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Regal Consulting Services Pty Ltd v All Seasons Air Pty Ltd  NSWSC 613
In March we covered a case where the absence of a "reference date" in the contract resulted in a finding against the plaintiff claimant. A “reference date” under s.8(2) of the Building & Construction Industry Security of Payments Act NSW is a date determined by or in accordance with the contract as at which the date that a progress claim may be made, or if there is no such date in the contract, it’s the last of the named month in which the construction work was first carried out and the last date of each subsequent named month.
The Supreme Court in this recent case found in favour of the plaintiff, Regal Consulting Services Pty Ltd (“Regal”) in relation to the “reference dates” for payment claims under a construction contract.
On 8 July 2015 Regal entered into a subcontract with All Seasons Air Pty Ltd (“All Seasons”) for construction works. Under this contract, progress claims were able to be served on the 20th day of each month. The contract also provided that payment claims made prior to the 20th day of any month “shall be deemed to have been made on the date for making that claim”.
On 12 July 2016 All Seasons served a progress claim on Regal; Regal served All Seasons with a payment schedule disputing payment for the entire payment claim. Regal’s position in their payment schedule was that there was no suitable reference date in All Seasons’ payment claim because they had already served a payment claim for the reference date on 20 June 2016, and the next reference date on 20 July 2016 had not yet accrued.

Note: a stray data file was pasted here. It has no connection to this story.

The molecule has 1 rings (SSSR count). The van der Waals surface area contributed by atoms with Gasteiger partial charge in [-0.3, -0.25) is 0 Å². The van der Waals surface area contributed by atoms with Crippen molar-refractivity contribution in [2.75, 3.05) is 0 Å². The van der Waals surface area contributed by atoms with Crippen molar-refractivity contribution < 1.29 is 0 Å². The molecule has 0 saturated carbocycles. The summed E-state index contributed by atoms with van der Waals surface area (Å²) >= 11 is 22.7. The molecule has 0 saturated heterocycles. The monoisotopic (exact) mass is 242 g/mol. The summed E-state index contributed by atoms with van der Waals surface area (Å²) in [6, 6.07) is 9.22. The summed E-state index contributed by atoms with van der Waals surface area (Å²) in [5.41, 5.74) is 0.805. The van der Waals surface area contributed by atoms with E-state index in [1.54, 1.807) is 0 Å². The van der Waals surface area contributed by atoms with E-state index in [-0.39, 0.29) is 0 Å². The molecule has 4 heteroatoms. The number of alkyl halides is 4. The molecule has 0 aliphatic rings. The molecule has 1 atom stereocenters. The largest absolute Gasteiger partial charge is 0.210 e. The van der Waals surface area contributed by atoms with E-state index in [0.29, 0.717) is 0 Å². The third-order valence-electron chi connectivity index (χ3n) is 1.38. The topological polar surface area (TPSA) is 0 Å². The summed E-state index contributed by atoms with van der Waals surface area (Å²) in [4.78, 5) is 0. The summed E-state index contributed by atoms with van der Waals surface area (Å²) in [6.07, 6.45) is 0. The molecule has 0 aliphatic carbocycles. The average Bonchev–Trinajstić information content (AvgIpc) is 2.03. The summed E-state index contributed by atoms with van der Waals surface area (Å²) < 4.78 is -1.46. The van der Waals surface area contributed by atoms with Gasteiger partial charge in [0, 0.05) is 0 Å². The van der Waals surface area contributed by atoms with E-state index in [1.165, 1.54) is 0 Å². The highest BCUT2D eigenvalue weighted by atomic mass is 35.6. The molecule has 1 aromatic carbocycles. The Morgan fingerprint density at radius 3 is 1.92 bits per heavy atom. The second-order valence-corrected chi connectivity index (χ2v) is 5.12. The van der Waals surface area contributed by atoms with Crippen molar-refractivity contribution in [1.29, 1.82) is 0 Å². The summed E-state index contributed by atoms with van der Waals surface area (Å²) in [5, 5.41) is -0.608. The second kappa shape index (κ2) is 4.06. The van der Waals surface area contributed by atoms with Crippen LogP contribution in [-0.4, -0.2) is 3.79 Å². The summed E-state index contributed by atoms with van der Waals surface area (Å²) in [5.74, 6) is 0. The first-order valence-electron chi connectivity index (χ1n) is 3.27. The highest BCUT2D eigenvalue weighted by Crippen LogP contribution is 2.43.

All Seasons' payment claim was referred to an adjudicator who concluded that she had jurisdiction to deal with the dispute and that the adjudicated amount was the claimed amount. All Seasons obtained an adjudication certificate which they filed in the local court to obtain a judgment debt for the amount claimed.
Regal then brought proceedings in the Supreme Court against All Seasons and the adjudicator. Regal disputed that they owed the amount claimed and also disputed that the adjudicator had jurisdiction to deal with the dispute, due to the lack of an available reference date to support the payment claim.
The main issues for the court to determine in this case were:
The Court found that there was no available reference date supporting the progress claim, and found in Regal’s favour.
This case is a fresh reminder for people in the building and construction industry that the reference date for issuing a payment claim under a contract must be clearly expressed and not leave any room for confusion or other interpretation which may develop into expensive and time-wasting litigation.
The reference date is critical to ensure that the payment claim is valid.